Difference between revisions of "User:Cecilia Cisar/Notebook/Mod 3 Research Proposal"

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* MiRNAs are believed to be important in oncogenesis, as different groups of miRNAs act as either tumor suppressors or oncogenes.  Changes in miRNA expression have been detected in many types of human cancers, in a way that seems to be linked to genomic amplifications, mutations, and deletions. "MiRNA expression fingerprints correlate with clinical and biological characteristics of tumours, including tissue type, differentiation, aggression and response to therapy." [1]
 
* MiRNAs are believed to be important in oncogenesis, as different groups of miRNAs act as either tumor suppressors or oncogenes.  Changes in miRNA expression have been detected in many types of human cancers, in a way that seems to be linked to genomic amplifications, mutations, and deletions. "MiRNA expression fingerprints correlate with clinical and biological characteristics of tumours, including tissue type, differentiation, aggression and response to therapy." [1]
  
* Some organisms use miRNA to target and inhibit sections of bacterial DNA. [2]
+
* Some bacteria use miRNA to target and knock down proteins that are involved in innate immune response [2]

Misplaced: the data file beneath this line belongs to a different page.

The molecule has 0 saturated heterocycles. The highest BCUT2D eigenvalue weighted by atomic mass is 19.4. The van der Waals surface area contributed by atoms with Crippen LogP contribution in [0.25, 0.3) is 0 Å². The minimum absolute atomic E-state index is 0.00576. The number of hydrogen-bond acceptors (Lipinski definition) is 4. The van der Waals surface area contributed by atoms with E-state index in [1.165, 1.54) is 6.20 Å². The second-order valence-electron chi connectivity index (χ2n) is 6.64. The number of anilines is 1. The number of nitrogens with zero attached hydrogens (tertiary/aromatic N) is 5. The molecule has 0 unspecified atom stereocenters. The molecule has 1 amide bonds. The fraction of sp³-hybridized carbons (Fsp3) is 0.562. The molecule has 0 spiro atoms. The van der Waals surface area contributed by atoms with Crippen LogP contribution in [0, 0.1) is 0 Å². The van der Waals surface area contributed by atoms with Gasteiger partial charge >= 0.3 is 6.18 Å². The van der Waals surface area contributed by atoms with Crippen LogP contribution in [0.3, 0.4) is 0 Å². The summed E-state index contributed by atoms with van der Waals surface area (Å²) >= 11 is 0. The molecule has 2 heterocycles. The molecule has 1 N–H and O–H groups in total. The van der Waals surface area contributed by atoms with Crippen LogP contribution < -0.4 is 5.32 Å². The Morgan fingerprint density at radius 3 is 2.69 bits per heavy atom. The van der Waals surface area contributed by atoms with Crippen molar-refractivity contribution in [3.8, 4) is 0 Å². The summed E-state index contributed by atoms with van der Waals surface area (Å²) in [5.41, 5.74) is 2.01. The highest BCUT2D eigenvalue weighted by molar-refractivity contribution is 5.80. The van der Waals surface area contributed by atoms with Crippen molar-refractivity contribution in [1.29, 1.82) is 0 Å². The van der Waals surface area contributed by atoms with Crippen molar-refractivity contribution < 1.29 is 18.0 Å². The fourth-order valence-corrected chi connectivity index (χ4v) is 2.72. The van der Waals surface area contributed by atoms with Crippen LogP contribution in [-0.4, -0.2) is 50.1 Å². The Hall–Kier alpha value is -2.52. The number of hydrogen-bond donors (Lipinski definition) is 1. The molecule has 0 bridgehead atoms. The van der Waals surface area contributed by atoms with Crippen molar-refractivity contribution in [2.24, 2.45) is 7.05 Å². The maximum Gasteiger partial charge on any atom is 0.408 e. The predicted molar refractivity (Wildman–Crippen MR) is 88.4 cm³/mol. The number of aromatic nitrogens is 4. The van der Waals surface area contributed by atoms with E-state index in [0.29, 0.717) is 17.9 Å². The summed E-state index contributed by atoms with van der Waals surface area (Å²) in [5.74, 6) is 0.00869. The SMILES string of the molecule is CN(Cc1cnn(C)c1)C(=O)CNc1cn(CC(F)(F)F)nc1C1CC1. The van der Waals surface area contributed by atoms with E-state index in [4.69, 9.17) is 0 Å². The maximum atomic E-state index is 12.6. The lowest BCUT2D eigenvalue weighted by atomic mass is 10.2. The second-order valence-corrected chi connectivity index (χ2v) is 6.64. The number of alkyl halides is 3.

==References==
 
==References==

Revision as of 00:20, 6 May 2014

Project Description

Overview

  • MiRNAs are believed to be important in oncogenesis, as different groups of miRNAs act as either tumor suppressors or oncogenes. Changes in miRNA expression have been detected in many types of human cancers, in a way that seems to be linked to genomic amplifications, mutations, and deletions. "MiRNA expression fingerprints correlate with clinical and biological characteristics of tumours, including tissue type, differentiation, aggression and response to therapy." [1]
  • Some bacteria use miRNA to target and knock down proteins that are involved in innate immune response [2]

References

  1. Calin, George A., and Carlo M. Croce. "MicroRNA signatures in human cancers." Nature Reviews Cancer 6.11 (2006): 857-866.
  2. Ma, Feng, et al. "The microRNA miR-29 controls innate and adaptive immune responses to intracellular bacterial infection by targeting interferon-γ."Nature immunology 12.9 (2011): 861-869.
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